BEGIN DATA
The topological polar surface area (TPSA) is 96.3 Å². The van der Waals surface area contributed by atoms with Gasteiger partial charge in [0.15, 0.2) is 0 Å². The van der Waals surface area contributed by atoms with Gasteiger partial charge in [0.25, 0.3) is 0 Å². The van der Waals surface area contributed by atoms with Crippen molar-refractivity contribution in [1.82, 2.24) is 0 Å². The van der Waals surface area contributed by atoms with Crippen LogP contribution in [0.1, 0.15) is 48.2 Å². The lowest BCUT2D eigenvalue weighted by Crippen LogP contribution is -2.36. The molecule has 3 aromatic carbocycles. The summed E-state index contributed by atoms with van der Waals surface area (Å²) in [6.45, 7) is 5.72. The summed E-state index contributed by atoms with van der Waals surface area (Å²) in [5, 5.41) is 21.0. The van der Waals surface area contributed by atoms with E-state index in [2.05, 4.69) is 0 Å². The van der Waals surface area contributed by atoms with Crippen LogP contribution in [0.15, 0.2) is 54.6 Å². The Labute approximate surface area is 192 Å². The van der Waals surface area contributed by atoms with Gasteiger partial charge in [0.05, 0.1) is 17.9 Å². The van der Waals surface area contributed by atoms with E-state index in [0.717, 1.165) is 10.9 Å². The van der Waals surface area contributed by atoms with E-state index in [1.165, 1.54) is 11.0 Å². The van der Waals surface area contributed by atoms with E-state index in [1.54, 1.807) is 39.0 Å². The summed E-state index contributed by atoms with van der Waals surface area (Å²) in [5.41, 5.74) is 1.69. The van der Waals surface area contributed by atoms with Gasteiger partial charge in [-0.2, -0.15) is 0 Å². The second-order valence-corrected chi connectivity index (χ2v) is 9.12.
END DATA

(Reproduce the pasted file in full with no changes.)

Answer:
The topological polar surface area (TPSA) is 96.3 Å². The van der Waals surface area contributed by atoms with Gasteiger partial charge in [0.15, 0.2) is 0 Å². The van der Waals surface area contributed by atoms with Gasteiger partial charge in [0.25, 0.3) is 0 Å². The van der Waals surface area contributed by atoms with Crippen molar-refractivity contribution in [1.82, 2.24) is 0 Å². The van der Waals surface area contributed by atoms with Crippen LogP contribution in [0.1, 0.15) is 48.2 Å². The lowest BCUT2D eigenvalue weighted by Crippen LogP contribution is -2.36. The molecule has 3 aromatic carbocycles. The summed E-state index contributed by atoms with van der Waals surface area (Å²) in [6.45, 7) is 5.72. The summed E-state index contributed by atoms with van der Waals surface area (Å²) in [5, 5.41) is 21.0. The van der Waals surface area contributed by atoms with E-state index in [2.05, 4.69) is 0 Å². The van der Waals surface area contributed by atoms with Crippen LogP contribution in [0.15, 0.2) is 54.6 Å². The Labute approximate surface area is 192 Å². The van der Waals surface area contributed by atoms with Gasteiger partial charge in [0.05, 0.1) is 17.9 Å². The van der Waals surface area contributed by atoms with E-state index in [0.717, 1.165) is 10.9 Å². The van der Waals surface area contributed by atoms with E-state index in [1.165, 1.54) is 11.0 Å². The van der Waals surface area contributed by atoms with E-state index in [1.54, 1.807) is 39.0 Å². The summed E-state index contributed by atoms with van der Waals surface area (Å²) in [5.41, 5.74) is 1.69. The van der Waals surface area contributed by atoms with Gasteiger partial charge in [-0.2, -0.15) is 0 Å². The second-order valence-corrected chi connectivity index (χ2v) is 9.12.